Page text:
Professional Development, Webinars

Upcoming ALSC Webinars – Fall 2011

Making time for professional development has never been easier! ALSC webinar fit your schedule and your budget. These one- to two-hour webinars inform and excite. Some will run several times over the next few months, but some are here for a limited time only. For a full schedule of upcoming ALSC webinars, see below: November Sensory Storytime: Preschool Programming that Makes Sense for Kids with Autism Thurs., Nov. 3, 2011, from 10:30 – 11:30 AM CT Mon., Nov. 14, 2011, 10:30 – 11:30 AM CT Making Every Day a Dí­a Day: Incorporating Dí­a into Current Youth Programming Wed., Nov. 9, 2011, 1 – 2 PM CT December Connecting with Many Children from Many Cultures: Cultural Literacy @your library Mon., Dec. 5, 2011, 1 – 2 PM CT Storytelling 2.0 Fri., Dec.16, 2011, 10 – 11 AM CT January Dí­a 201: Community Partnerships, Marketing, and Funding Wed., Jan. 11, 2012, 1…

Blogger Mary R. Voors, Call to Action, News of Interest

It’s Time to Say “Thank You!”

Think of all the people you know who choose to make a positive impact on kids. Teachers, bus drivers, nurses, cafeteria workers, tutors, Big Brothers, Big Sisters, doctors, crossing guards, social workers, foster parents, and yes, children’s librarians, are some of the people who impact our kids and communities on an ongoing and daily basis. Next Thursday, November 3rd, is Thank a Youth Worker Day.  This international day of celebrating and honoring youth workers is a great day to recognize all those unsung heroes and heroines who work with or on behalf of children and youth to facilitate their personal, social, and educational development. I challenge you to think of one, or two, or five youth workers who have made a difference in a child’s life and use this Thursday as an “excuse” to say “Thank You.” And let me also take this opportunity to say thank YOU for all you…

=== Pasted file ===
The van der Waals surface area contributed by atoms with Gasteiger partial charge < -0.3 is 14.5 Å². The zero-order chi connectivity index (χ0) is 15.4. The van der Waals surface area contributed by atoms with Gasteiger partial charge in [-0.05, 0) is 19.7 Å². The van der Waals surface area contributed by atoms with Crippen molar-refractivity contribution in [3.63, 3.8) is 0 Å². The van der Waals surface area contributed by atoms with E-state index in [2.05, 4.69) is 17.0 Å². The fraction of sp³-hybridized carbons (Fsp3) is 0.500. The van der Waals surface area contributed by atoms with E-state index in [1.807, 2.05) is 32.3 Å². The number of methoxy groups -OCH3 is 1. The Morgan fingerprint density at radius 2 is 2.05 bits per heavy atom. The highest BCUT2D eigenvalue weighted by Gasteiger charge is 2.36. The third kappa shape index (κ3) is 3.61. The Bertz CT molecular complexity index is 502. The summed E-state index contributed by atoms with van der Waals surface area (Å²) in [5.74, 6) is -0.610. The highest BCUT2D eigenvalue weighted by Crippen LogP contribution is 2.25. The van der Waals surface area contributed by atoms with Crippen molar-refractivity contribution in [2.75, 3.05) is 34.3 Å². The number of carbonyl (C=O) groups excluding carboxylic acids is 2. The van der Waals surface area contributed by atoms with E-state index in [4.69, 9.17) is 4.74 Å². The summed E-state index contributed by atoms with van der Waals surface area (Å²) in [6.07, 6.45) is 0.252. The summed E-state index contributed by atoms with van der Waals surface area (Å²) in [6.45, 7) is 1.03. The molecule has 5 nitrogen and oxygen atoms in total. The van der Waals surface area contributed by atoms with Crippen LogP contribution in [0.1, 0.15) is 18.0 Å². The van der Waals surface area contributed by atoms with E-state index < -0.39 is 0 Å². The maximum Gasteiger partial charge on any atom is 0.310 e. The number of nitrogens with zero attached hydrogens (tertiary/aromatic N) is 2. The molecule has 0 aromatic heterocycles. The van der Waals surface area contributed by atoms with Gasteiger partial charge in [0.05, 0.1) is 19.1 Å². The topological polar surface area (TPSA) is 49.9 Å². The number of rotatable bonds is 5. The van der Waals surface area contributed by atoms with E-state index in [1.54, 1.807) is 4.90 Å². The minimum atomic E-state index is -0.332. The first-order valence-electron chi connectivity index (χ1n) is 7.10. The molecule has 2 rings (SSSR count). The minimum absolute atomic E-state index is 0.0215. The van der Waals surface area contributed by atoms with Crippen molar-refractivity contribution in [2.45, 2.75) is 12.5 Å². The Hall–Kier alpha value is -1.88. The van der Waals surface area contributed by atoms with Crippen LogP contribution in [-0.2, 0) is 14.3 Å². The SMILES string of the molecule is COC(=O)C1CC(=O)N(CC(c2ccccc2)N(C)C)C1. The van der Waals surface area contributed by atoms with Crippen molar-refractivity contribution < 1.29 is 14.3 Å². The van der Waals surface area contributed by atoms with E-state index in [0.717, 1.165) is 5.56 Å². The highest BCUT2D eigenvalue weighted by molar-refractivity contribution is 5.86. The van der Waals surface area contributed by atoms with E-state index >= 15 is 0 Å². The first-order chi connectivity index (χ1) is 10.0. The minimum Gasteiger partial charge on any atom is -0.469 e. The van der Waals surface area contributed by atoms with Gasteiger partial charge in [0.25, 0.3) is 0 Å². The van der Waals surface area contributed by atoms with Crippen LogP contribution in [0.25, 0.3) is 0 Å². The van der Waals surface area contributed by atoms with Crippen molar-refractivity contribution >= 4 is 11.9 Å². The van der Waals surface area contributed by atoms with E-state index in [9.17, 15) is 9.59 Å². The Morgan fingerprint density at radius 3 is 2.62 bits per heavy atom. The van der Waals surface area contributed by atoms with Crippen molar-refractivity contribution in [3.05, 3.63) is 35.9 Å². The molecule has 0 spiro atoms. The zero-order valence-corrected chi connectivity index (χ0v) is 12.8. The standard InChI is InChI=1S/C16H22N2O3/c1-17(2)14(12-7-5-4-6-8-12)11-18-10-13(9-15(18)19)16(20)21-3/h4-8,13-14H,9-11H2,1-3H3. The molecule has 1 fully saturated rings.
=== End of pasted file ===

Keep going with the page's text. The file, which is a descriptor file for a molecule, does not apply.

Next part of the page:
Blogger Amanda Roberson, Early Literacy

Writing in the Library!

The new ECRR 2 introduces five simple practices kids can engage in that will help them acquire the skills to be ready to read; singing, talking, reading, playing, writing. Most of these skills can be practiced easily at the library with Language Rich Environments. However, when you say write in the library most Librarians will cringe! Keep in mind that you can practice writing without a crayon, pen or pencil or paper. The practice of writing involves the recognition of shapes and letters as well as small motor coordination and then the combination of the two. When trying to incorporate writing in your children’s space, think of activities that will develop small motor coordination and shape and letter recognition. I am listing a few that I have included in the children’s room at the Lexington Park Library, where I work as well as some I have seen in other spaces….

Professional Development, Webinars

Next Week: Sensory Storytime webinar

Sensory Storytime: Preschool Programming that Makes Sense for Kids with Autism Thurs., Nov 3 @ 10:30 – 11:30 AM CT Next week Thursday, ALSC brings you Sensory Storytime, an hour-long webinar with Barbara Klipper, youth services librarian at The Ferguson Library in Stamford, CT. Attendees will learn the ins and outs of Sensory Processing Disorders and how to structure a Sensory Storytime. This course will guide you in developing vibrant programs for children with autism as well as help shape your library into a warm, welcoming atmosphere for all children. For more information on prices and registration, please contact Jenny Najduch at jnajduch@ala.org or 1-800-545-2433 ext 4026.

Blogger Renee Grassi, Call to Action, Child Advocacy, Special Needs Awareness

Be Brave!